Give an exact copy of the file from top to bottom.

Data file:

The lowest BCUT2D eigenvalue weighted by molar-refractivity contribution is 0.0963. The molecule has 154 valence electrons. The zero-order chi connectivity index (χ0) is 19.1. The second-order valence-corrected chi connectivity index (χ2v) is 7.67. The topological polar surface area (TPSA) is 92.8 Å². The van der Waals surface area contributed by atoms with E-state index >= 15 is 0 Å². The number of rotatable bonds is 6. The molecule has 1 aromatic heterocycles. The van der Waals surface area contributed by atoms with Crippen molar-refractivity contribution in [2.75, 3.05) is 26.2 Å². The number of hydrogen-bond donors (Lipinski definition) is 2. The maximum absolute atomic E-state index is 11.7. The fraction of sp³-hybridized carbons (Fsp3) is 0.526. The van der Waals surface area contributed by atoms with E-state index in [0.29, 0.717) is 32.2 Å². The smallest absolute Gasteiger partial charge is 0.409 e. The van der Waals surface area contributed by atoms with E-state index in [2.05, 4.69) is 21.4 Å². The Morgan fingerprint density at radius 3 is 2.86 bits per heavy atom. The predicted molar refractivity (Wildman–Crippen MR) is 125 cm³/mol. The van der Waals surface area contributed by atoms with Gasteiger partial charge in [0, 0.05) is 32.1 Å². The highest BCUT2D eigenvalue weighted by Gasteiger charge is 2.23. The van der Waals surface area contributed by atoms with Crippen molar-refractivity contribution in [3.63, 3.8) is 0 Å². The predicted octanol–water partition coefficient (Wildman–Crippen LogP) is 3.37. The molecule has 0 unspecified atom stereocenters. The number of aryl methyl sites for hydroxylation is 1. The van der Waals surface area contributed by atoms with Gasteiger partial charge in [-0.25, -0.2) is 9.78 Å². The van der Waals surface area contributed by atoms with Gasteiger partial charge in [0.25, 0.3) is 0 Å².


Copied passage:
The lowest BCUT2D eigenvalue weighted by molar-refractivity contribution is 0.0963. The molecule has 154 valence electrons. The zero-order chi connectivity index (χ0) is 19.1. The second-order valence-corrected chi connectivity index (χ2v) is 7.67. The topological polar surface area (TPSA) is 92.8 Å². The van der Waals surface area contributed by atoms with E-state index >= 15 is 0 Å². The number of rotatable bonds is 6. The molecule has 1 aromatic heterocycles. The van der Waals surface area contributed by atoms with Crippen molar-refractivity contribution in [2.75, 3.05) is 26.2 Å². The number of hydrogen-bond donors (Lipinski definition) is 2. The maximum absolute atomic E-state index is 11.7. The fraction of sp³-hybridized carbons (Fsp3) is 0.526. The van der Waals surface area contributed by atoms with E-state index in [0.29, 0.717) is 32.2 Å². The smallest absolute Gasteiger partial charge is 0.409 e. The van der Waals surface area contributed by atoms with E-state index in [2.05, 4.69) is 21.4 Å². The Morgan fingerprint density at radius 3 is 2.86 bits per heavy atom. The predicted molar refractivity (Wildman–Crippen MR) is 125 cm³/mol. The van der Waals surface area contributed by atoms with Gasteiger partial charge in [0, 0.05) is 32.1 Å². The highest BCUT2D eigenvalue weighted by Gasteiger charge is 2.23. The van der Waals surface area contributed by atoms with Crippen molar-refractivity contribution in [3.63, 3.8) is 0 Å². The predicted octanol–water partition coefficient (Wildman–Crippen LogP) is 3.37. The molecule has 0 unspecified atom stereocenters. The number of aryl methyl sites for hydroxylation is 1. The van der Waals surface area contributed by atoms with Gasteiger partial charge in [-0.25, -0.2) is 9.78 Å². The van der Waals surface area contributed by atoms with Gasteiger partial charge in [0.25, 0.3) is 0 Å².